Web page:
Originally Posted by jayntguru
I have used the clear QAM removal as a test to see if I can do internet only TV, and it turns out that I can. (boxee FTW) The only real loss for me was TLC/Discovery, and they don't do much online (fail) so they may just lose me.All I want is to have some sort of open standard that lets me use my own device my own way.
I will pay, it's not that I want things for free, but I don't want to have anyone cram anything down my throat the way they intend, and I don't want to pay for a bunch of crap that I don't use. Why is this such a hard thing to come by?
Let's take the last question first. You want a serious answer?
and I don't want to pay for a bunch of crap that I don't use. Why is this such a hard thing to come by?
Lots of people have lobbied for a la carte channels -- just to get the few channels they think they want, or at least not "pay" for the channels they swear they never watch.
Most times people watch or surf through more
channels than they think -- but let's say you only give people the hypothetical 10 channels
they want. (Say the locals, plus a handful of others). What's going to happen is they will end up paying about $50 for those 10 channels instead of paying about $60 for 200
Why? No, it's not because Comcast is "greedy". It's business. The cable companies do not really charge you equally for how many channels you get. There's not a real "per channel" cost. (For the same reason in the same store you pay $1.10 for a 20oz coke and $1.50 for a 2-liter coke, which is 67 oz. You are NOT paying a real per-ounce cost for soda.
However, the most popular cable networks DO charge a per customer fee.
Earlier this year, Scripps Networks (Food Network, Travel Channel, HGTV, DIY, Fine Living, etc) went through hardball re-negotiations for more money with CableVision in New York city to be paid more since they had the most popular channels. For a few days, cable customers there could not get those networks.
There was a similar standoff between Scripps and Time-Warner Cable.
Point is, the channels you want are probably the "most popular" channels anyway -- like ESPN -- and they have higher licensing fees for the cable companies. If you ONLY want a few channels, but they are the ones most people want, then you will still have to pay for the higher licensing fees. You will have to bear the brunt of the costs. (Just like paying $1.10 for the 20-oz soda instead of $1.50 for the 2-liter -- 67 oz -- bottle. You want less soda? Sorry, you still have to pay almost as much.)The only way your bill might go down considerably with a la carte is if you chose the 10 LEAST popular channels,
which would have lower per customer fees. 2)
The media companies force bundles on the cable companies.
* Disney owns ABC Family, ESPN (1,2,3), Disney (1,2,3) plus the ABC stations in several of the top markets.
* Time-Warner/Turner owns CNN, HLN, TNT, TCM, TBS, Cartoon Network.
* We've already discussed what Scripps owns (Food Network, HGTV, etc.)
* Discovery owns Discovery (1,2), TLC, Animal Planet, Science, HD Theater, and like 10 more.These media companies do NOT NOT split up their networks.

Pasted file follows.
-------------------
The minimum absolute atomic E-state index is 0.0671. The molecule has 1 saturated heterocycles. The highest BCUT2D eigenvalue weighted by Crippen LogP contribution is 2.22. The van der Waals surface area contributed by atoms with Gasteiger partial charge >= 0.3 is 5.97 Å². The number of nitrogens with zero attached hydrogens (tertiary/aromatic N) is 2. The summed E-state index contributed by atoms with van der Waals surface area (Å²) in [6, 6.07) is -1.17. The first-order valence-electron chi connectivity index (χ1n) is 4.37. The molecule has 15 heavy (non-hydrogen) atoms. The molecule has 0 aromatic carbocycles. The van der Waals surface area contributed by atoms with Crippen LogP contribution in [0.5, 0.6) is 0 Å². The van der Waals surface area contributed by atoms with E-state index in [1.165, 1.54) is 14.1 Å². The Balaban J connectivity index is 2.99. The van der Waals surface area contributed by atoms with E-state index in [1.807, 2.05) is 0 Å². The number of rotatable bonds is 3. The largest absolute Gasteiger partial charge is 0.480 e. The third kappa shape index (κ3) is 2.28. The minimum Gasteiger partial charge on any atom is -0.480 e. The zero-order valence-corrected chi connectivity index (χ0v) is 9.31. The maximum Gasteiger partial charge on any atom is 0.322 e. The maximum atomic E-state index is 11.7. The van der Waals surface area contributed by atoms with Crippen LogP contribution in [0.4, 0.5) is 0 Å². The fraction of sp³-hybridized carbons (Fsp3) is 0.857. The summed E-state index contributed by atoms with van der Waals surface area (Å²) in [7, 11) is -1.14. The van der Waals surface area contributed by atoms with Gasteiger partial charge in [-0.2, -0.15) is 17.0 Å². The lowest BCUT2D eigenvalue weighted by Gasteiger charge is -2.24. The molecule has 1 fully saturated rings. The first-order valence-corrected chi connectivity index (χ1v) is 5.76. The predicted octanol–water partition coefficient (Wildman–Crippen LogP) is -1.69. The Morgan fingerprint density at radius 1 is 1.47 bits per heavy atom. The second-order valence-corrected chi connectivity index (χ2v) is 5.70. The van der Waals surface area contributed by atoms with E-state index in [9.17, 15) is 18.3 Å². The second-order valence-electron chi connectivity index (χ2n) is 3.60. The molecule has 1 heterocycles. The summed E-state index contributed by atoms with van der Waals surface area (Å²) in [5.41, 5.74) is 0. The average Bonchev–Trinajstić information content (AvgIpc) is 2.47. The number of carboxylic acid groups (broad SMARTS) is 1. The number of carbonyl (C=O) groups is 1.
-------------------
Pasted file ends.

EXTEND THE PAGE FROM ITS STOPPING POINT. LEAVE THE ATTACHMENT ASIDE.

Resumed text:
Disney-ABC tells Comcast, "You want ESPN -- then you have to take everything
." All or nothing. YOU may only want the main ESPN channel, not the other two minor ESPN channels. You may not have kids and couldn't care less about Disney. But Comcast has to take them all, to get the few channels their customers really demand.
You may not like bundling but it mimics what the cable companies have forced down their throat, too.3)
Cable infrastructure costs. Same reason you aren't going to pay Wal-Mart prices for aspirin in the hospital. No matter how few or many channels you watch, there's overhead cost you will pay. The cable companies try to throw in as many channels as they can to make it seem like you are getting a good deal.
So, $60 for 200 channels is 30 cents per channel. But let's say you only want 10 channels. Sorry, you will not be paying $3.00.
You will still be paying at least $50 for those 10 channels -- for the three reasons mentioned above. "A la carte" will not save you a lot of money, due to the way the business costs are generated for the cable companies.
All I want is to have some sort of open standard that lets me use my own device my own way. I will pay, it's not that I want things for free, but I don't want to have anyone cram anything down my throat the way they intend.
"Open standard"? That people can easily crack and pirate?
No one is offering what you suggest, because what you suggest does not work. EVER. The cable companies are now doing what the satellite-TV companies and the telephone-TV companies did from the beginning -- verify and authenticate customers.The closest to what you suggest is cableCARD that goes INSIDE the TV
. Have you heard of it? But it still verifies you are a customer and authorizes the package you are supposed to get.http://en.wikipedia.org/wiki/CableCARD
CableCARD is a a special-use PCMCIA (PC) card that allows consumers in the United States to view and record digital cable television channels on digital video recorders, personal computers and televisions without the use of other equipment such as a set top box (STB) provided by a cable television company. The card may be provided by the local cable provider; usually for a nominal monthly fee.
It's an internal device, like a miniature set-top box inside your TV. Comcast does offer CableCARDs. However, not all TVs have slots for them.
Oh, and satellite-TV companies do not offer cableCARDs nor does AT&T U-Verse. They require set top boxes. Verizon FIOS lets you use cableCARDs.